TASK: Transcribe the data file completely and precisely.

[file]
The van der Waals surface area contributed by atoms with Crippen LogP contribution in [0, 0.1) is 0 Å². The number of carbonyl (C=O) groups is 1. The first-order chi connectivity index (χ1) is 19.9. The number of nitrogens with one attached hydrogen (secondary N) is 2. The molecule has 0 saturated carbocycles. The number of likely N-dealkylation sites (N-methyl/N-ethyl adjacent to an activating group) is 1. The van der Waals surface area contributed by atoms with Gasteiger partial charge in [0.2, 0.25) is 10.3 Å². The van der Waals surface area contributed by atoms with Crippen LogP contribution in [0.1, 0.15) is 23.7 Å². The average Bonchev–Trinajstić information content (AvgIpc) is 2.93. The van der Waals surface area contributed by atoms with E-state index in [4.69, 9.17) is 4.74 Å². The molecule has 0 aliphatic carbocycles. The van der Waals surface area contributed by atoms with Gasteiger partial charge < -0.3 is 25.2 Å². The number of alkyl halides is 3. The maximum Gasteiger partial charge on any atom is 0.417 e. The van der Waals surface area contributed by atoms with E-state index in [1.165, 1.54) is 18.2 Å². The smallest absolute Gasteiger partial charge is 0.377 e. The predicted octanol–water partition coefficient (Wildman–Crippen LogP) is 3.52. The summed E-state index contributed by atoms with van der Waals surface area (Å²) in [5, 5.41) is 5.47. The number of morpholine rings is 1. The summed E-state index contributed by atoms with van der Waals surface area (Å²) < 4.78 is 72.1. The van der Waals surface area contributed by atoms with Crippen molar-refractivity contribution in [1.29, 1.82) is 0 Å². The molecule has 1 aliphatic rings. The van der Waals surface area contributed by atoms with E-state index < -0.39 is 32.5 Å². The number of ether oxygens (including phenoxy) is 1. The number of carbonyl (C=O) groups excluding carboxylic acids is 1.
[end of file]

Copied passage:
The van der Waals surface area contributed by atoms with Crippen LogP contribution in [0, 0.1) is 0 Å². The number of carbonyl (C=O) groups is 1. The first-order chi connectivity index (χ1) is 19.9. The number of nitrogens with one attached hydrogen (secondary N) is 2. The molecule has 0 saturated carbocycles. The number of likely N-dealkylation sites (N-methyl/N-ethyl adjacent to an activating group) is 1. The van der Waals surface area contributed by atoms with Gasteiger partial charge in [0.2, 0.25) is 10.3 Å². The van der Waals surface area contributed by atoms with Crippen LogP contribution in [0.1, 0.15) is 23.7 Å². The average Bonchev–Trinajstić information content (AvgIpc) is 2.93. The van der Waals surface area contributed by atoms with E-state index in [4.69, 9.17) is 4.74 Å². The molecule has 0 aliphatic carbocycles. The van der Waals surface area contributed by atoms with Gasteiger partial charge < -0.3 is 25.2 Å². The number of alkyl halides is 3. The maximum Gasteiger partial charge on any atom is 0.417 e. The van der Waals surface area contributed by atoms with E-state index in [1.165, 1.54) is 18.2 Å². The smallest absolute Gasteiger partial charge is 0.377 e. The predicted octanol–water partition coefficient (Wildman–Crippen LogP) is 3.52. The summed E-state index contributed by atoms with van der Waals surface area (Å²) in [5, 5.41) is 5.47. The number of morpholine rings is 1. The summed E-state index contributed by atoms with van der Waals surface area (Å²) < 4.78 is 72.1. The van der Waals surface area contributed by atoms with Crippen molar-refractivity contribution in [1.29, 1.82) is 0 Å². The molecule has 1 aliphatic rings. The van der Waals surface area contributed by atoms with E-state index < -0.39 is 32.5 Å². The number of ether oxygens (including phenoxy) is 1. The number of carbonyl (C=O) groups excluding carboxylic acids is 1.